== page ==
Journal of Community Health

, Volume 32, Issue 1, pp 57–69 | Cite as

Psychosocial Factors Associated With Use Of Multivitamins By Women Of Childbearing Age

  • Indu B. AhluwaliaEmail author
  • Jean M. Lawrence
  • Lina Balluz


To determine the association between psychosocial factors and use of multivitamins among women (18–40 years; N = 3,438) who were enrolled in Kaiser Permanente Health Plan in southern California. A telephone survey elicited information about multivitamins and psychosocial and demographic characteristics. The outcome variables were any and regular use ( ≥ 4 times per week) of multivitamins. Four psychosocial factors were: perceived need to take multivitamins and perceived benefits, barriers, and locus of control. Data were analyzed using exploratory factor analysis and multivariate analyses that adjusted for age, race or ethnicity, marital status, education, and discussion of multivitamin use with a health care provider. Fifty one percent of women reported using multivitamins; of this group, 79% were regular users. After adjusting for several covariates, factors positively associated with any use of multivitamins were perceived need (odds ratio [OR] = 1.22; 95% confidence interval [CI] = 1.15–1.29), perceived benefit (OR = 1.15; CI 1.08–1.22); and perceived barriers had a negative association with any use (OR = 0.64; CI 0.59-0.68). When regular users were compared to irregular users in a multivariate analysis, regular use was positively associated with perceived benefits (OR = 1.13; 95% CI: 1.02-1.25) and negatively associated with barriers (OR = 0.47; 95% CI: 0.41-0.53). Women who were not advised by their providers about multivitamins were less likely to use them (OR = 0.43; 95% CI: 0.36-0.52) or to be regular users (OR = 0.68; 95% CI: 0.50-0.91). Results suggest that certain psychosocial factors as well as advice from a health care provider help women to make decisions about multivitamin use.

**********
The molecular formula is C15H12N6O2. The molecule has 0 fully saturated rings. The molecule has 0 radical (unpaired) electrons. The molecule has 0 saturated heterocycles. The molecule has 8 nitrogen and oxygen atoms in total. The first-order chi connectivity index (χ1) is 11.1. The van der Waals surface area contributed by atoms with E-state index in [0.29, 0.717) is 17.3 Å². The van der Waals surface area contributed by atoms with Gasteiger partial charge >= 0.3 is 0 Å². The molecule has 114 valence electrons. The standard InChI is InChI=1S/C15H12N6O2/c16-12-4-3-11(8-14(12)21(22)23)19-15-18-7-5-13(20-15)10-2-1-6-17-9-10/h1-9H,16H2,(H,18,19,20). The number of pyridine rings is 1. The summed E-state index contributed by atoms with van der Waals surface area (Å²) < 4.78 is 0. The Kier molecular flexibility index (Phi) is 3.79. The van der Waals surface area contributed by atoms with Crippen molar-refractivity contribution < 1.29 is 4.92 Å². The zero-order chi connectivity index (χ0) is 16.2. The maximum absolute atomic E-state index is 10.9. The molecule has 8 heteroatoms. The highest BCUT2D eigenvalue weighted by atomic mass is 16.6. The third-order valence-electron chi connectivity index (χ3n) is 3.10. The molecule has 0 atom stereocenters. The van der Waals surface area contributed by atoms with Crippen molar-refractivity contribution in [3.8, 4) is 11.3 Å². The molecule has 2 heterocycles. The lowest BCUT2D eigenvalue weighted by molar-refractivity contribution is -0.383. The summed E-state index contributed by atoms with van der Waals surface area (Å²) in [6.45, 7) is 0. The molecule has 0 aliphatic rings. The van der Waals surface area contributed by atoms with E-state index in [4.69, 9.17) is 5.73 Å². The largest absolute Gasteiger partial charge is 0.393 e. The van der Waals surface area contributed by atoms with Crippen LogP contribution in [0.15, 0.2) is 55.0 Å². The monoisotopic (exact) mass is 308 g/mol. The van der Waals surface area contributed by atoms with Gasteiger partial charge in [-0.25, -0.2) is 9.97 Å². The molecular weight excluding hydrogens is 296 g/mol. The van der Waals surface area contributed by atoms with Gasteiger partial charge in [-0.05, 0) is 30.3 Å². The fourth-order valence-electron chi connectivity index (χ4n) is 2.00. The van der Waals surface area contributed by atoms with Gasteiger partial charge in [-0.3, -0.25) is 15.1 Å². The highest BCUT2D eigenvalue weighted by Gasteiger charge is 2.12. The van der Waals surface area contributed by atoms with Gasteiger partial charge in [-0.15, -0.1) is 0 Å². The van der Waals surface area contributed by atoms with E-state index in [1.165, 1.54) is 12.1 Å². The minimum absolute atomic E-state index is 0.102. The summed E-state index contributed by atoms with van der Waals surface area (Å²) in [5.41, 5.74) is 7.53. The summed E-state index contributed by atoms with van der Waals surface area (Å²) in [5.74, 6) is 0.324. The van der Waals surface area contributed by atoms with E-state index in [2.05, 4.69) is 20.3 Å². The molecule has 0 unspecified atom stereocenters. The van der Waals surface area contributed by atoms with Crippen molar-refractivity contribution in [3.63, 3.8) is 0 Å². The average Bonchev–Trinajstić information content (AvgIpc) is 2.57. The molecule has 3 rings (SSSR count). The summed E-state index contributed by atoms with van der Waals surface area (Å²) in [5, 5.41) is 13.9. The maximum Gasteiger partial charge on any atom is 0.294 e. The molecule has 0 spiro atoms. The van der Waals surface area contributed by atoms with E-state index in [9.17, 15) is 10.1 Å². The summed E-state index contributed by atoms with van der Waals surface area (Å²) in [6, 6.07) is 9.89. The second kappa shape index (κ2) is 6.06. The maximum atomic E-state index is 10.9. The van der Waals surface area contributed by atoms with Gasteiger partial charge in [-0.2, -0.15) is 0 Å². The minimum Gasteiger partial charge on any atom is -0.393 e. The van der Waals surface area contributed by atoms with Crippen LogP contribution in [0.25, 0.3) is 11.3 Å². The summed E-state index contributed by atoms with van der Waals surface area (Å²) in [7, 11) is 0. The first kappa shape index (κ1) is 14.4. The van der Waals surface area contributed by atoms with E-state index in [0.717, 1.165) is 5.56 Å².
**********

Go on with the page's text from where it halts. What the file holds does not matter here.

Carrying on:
multivitamin use women provider psychosocial 



This study was funded by the Centers for Disease Control and Prevention and administered through a task order to the American Association of Health Plans (Contract 200-95-0957, Task Order 0957-015). The authors thank Diana B. Petitti, MD, MPH (Kaiser Permanente Southern California); Margaret L. Watkins, BSN, MPH (CDC); J. David Erickson, DDS, PhD (CDC); and Anderson, Niebuhr & Associates, Inc. for their work on the original study and the Kaiser Foundation Health Plan members who completed the telephone surveys.


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Copyright information

© Springer Science+Business Media, LLC 2006

Authors and Affiliations

  • Indu B. Ahluwalia
    • 1
    Email author
  • Jean M. Lawrence
    • 2
  • Lina Balluz
    • 1
  1. 1.Division of Adult and Community HealthNational Centers for Chronic Disease Prevention and Health Promotion, Centers for Disease Control and PreventionAtlantaUSA
  2. 2.Research Scientist II / EpidemiologistKaiser Permanente Southern CaliforniaPasadenaUSA

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